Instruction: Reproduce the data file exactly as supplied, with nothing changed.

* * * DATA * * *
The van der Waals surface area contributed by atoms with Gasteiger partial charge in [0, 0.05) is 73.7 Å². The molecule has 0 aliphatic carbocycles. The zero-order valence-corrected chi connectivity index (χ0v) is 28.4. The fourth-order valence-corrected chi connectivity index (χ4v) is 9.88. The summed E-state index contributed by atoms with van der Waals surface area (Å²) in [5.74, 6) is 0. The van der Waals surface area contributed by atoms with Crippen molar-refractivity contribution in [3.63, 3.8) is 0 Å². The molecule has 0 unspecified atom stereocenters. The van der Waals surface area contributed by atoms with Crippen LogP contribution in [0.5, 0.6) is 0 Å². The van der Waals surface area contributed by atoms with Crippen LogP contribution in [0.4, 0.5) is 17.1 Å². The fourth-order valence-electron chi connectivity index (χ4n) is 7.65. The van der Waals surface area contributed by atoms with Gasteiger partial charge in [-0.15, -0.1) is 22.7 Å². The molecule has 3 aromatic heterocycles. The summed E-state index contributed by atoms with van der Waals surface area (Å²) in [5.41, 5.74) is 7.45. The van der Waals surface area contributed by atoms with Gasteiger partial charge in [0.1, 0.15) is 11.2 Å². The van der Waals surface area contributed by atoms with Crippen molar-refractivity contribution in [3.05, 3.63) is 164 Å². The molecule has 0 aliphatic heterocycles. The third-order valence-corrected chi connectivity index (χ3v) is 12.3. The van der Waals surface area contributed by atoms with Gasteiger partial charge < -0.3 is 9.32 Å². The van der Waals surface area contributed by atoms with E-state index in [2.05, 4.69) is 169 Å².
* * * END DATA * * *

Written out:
The van der Waals surface area contributed by atoms with Gasteiger partial charge in [0, 0.05) is 73.7 Å². The molecule has 0 aliphatic carbocycles. The zero-order valence-corrected chi connectivity index (χ0v) is 28.4. The fourth-order valence-corrected chi connectivity index (χ4v) is 9.88. The summed E-state index contributed by atoms with van der Waals surface area (Å²) in [5.74, 6) is 0. The van der Waals surface area contributed by atoms with Crippen molar-refractivity contribution in [3.63, 3.8) is 0 Å². The molecule has 0 unspecified atom stereocenters. The van der Waals surface area contributed by atoms with Crippen LogP contribution in [0.5, 0.6) is 0 Å². The van der Waals surface area contributed by atoms with Crippen LogP contribution in [0.4, 0.5) is 17.1 Å². The fourth-order valence-electron chi connectivity index (χ4n) is 7.65. The van der Waals surface area contributed by atoms with Gasteiger partial charge in [-0.15, -0.1) is 22.7 Å². The molecule has 3 aromatic heterocycles. The summed E-state index contributed by atoms with van der Waals surface area (Å²) in [5.41, 5.74) is 7.45. The van der Waals surface area contributed by atoms with Gasteiger partial charge in [0.1, 0.15) is 11.2 Å². The van der Waals surface area contributed by atoms with Crippen molar-refractivity contribution in [3.05, 3.63) is 164 Å². The molecule has 0 aliphatic heterocycles. The third-order valence-corrected chi connectivity index (χ3v) is 12.3. The van der Waals surface area contributed by atoms with Gasteiger partial charge < -0.3 is 9.32 Å². The van der Waals surface area contributed by atoms with E-state index in [2.05, 4.69) is 169 Å².